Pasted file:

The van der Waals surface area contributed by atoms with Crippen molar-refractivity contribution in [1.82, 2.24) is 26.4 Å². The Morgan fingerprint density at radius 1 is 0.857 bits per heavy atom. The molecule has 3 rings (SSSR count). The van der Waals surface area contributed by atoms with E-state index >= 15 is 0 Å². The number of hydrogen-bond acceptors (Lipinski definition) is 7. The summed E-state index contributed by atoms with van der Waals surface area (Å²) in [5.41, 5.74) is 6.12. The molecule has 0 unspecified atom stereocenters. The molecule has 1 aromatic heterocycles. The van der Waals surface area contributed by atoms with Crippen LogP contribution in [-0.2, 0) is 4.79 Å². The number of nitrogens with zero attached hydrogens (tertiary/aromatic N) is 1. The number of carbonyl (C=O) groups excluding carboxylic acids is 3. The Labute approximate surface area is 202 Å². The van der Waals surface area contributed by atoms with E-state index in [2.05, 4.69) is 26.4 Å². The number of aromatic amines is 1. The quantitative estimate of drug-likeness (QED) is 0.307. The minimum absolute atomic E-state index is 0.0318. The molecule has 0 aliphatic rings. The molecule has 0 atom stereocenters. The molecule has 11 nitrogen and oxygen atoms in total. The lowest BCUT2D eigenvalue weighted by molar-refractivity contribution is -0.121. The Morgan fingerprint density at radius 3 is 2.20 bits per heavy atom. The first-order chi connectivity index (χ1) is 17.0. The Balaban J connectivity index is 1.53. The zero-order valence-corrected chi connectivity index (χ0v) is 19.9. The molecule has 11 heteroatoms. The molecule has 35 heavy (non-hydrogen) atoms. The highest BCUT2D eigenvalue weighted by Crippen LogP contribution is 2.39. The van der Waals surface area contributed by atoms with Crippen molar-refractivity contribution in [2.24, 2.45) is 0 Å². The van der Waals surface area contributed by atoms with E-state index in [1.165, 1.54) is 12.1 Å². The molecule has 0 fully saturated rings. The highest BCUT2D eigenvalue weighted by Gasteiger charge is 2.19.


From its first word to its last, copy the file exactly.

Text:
The van der Waals surface area contributed by atoms with Crippen molar-refractivity contribution in [1.82, 2.24) is 26.4 Å². The Morgan fingerprint density at radius 1 is 0.857 bits per heavy atom. The molecule has 3 rings (SSSR count). The van der Waals surface area contributed by atoms with E-state index >= 15 is 0 Å². The number of hydrogen-bond acceptors (Lipinski definition) is 7. The summed E-state index contributed by atoms with van der Waals surface area (Å²) in [5.41, 5.74) is 6.12. The molecule has 0 unspecified atom stereocenters. The molecule has 1 aromatic heterocycles. The van der Waals surface area contributed by atoms with Crippen LogP contribution in [-0.2, 0) is 4.79 Å². The number of nitrogens with zero attached hydrogens (tertiary/aromatic N) is 1. The number of carbonyl (C=O) groups excluding carboxylic acids is 3. The Labute approximate surface area is 202 Å². The van der Waals surface area contributed by atoms with E-state index in [2.05, 4.69) is 26.4 Å². The number of aromatic amines is 1. The quantitative estimate of drug-likeness (QED) is 0.307. The minimum absolute atomic E-state index is 0.0318. The molecule has 0 aliphatic rings. The molecule has 0 atom stereocenters. The molecule has 11 nitrogen and oxygen atoms in total. The lowest BCUT2D eigenvalue weighted by molar-refractivity contribution is -0.121. The Morgan fingerprint density at radius 3 is 2.20 bits per heavy atom. The first-order chi connectivity index (χ1) is 17.0. The Balaban J connectivity index is 1.53. The zero-order valence-corrected chi connectivity index (χ0v) is 19.9. The molecule has 11 heteroatoms. The molecule has 35 heavy (non-hydrogen) atoms. The highest BCUT2D eigenvalue weighted by Crippen LogP contribution is 2.39. The van der Waals surface area contributed by atoms with Crippen molar-refractivity contribution in [2.24, 2.45) is 0 Å². The van der Waals surface area contributed by atoms with E-state index in [1.165, 1.54) is 12.1 Å². The molecule has 0 fully saturated rings. The highest BCUT2D eigenvalue weighted by Gasteiger charge is 2.19.